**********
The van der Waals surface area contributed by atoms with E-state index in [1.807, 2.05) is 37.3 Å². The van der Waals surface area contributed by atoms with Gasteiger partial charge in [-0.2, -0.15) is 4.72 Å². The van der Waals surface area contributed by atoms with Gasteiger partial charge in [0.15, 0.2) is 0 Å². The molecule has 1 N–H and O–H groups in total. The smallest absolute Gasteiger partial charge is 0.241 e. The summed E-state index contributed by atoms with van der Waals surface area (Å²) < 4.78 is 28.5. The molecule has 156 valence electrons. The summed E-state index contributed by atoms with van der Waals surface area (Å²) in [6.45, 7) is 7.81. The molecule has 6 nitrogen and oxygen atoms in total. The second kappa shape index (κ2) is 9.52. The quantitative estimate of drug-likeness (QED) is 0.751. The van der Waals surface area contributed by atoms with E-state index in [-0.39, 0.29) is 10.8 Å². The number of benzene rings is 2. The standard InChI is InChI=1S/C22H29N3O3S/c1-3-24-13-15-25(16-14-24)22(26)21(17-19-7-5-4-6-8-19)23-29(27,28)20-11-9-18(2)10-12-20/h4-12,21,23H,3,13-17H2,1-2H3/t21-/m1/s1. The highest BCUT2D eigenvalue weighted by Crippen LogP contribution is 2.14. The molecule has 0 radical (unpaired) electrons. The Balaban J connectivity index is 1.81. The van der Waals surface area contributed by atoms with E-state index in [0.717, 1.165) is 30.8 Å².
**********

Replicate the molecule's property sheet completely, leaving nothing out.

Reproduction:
The van der Waals surface area contributed by atoms with E-state index in [1.807, 2.05) is 37.3 Å². The van der Waals surface area contributed by atoms with Gasteiger partial charge in [-0.2, -0.15) is 4.72 Å². The van der Waals surface area contributed by atoms with Gasteiger partial charge in [0.15, 0.2) is 0 Å². The molecule has 1 N–H and O–H groups in total. The smallest absolute Gasteiger partial charge is 0.241 e. The summed E-state index contributed by atoms with van der Waals surface area (Å²) < 4.78 is 28.5. The molecule has 156 valence electrons. The summed E-state index contributed by atoms with van der Waals surface area (Å²) in [6.45, 7) is 7.81. The molecule has 6 nitrogen and oxygen atoms in total. The second kappa shape index (κ2) is 9.52. The quantitative estimate of drug-likeness (QED) is 0.751. The van der Waals surface area contributed by atoms with E-state index in [-0.39, 0.29) is 10.8 Å². The number of benzene rings is 2. The standard InChI is InChI=1S/C22H29N3O3S/c1-3-24-13-15-25(16-14-24)22(26)21(17-19-7-5-4-6-8-19)23-29(27,28)20-11-9-18(2)10-12-20/h4-12,21,23H,3,13-17H2,1-2H3/t21-/m1/s1. The highest BCUT2D eigenvalue weighted by Crippen LogP contribution is 2.14. The molecule has 0 radical (unpaired) electrons. The Balaban J connectivity index is 1.81. The van der Waals surface area contributed by atoms with E-state index in [0.717, 1.165) is 30.8 Å².